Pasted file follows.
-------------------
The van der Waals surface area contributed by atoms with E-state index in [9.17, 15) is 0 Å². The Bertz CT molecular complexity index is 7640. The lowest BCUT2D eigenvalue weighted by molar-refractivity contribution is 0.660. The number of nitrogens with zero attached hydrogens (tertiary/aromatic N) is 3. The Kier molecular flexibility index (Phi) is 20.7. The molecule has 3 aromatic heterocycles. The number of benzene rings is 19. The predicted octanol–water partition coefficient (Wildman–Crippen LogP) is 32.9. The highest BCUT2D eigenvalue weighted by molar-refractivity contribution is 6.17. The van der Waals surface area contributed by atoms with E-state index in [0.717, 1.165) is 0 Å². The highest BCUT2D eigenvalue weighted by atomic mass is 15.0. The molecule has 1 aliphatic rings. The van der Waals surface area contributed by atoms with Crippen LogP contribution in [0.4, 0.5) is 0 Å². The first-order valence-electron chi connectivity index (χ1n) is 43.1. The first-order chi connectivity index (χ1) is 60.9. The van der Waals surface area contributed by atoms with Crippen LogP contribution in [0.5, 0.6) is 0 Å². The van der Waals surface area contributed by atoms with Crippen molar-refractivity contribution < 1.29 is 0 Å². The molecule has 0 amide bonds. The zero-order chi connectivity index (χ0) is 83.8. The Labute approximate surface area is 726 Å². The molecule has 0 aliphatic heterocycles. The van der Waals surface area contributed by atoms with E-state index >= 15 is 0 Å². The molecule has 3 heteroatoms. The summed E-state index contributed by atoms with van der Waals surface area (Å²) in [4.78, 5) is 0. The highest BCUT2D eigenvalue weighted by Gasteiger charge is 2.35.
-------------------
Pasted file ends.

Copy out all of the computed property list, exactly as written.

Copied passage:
The van der Waals surface area contributed by atoms with E-state index in [9.17, 15) is 0 Å². The Bertz CT molecular complexity index is 7640. The lowest BCUT2D eigenvalue weighted by molar-refractivity contribution is 0.660. The number of nitrogens with zero attached hydrogens (tertiary/aromatic N) is 3. The Kier molecular flexibility index (Phi) is 20.7. The molecule has 3 aromatic heterocycles. The number of benzene rings is 19. The predicted octanol–water partition coefficient (Wildman–Crippen LogP) is 32.9. The highest BCUT2D eigenvalue weighted by molar-refractivity contribution is 6.17. The van der Waals surface area contributed by atoms with E-state index in [0.717, 1.165) is 0 Å². The highest BCUT2D eigenvalue weighted by atomic mass is 15.0. The molecule has 1 aliphatic rings. The van der Waals surface area contributed by atoms with Crippen LogP contribution in [0.4, 0.5) is 0 Å². The first-order valence-electron chi connectivity index (χ1n) is 43.1. The first-order chi connectivity index (χ1) is 60.9. The van der Waals surface area contributed by atoms with Crippen LogP contribution in [0.5, 0.6) is 0 Å². The van der Waals surface area contributed by atoms with Crippen molar-refractivity contribution < 1.29 is 0 Å². The molecule has 0 amide bonds. The zero-order chi connectivity index (χ0) is 83.8. The Labute approximate surface area is 726 Å². The molecule has 0 aliphatic heterocycles. The van der Waals surface area contributed by atoms with E-state index >= 15 is 0 Å². The molecule has 3 heteroatoms. The summed E-state index contributed by atoms with van der Waals surface area (Å²) in [4.78, 5) is 0. The highest BCUT2D eigenvalue weighted by Gasteiger charge is 2.35.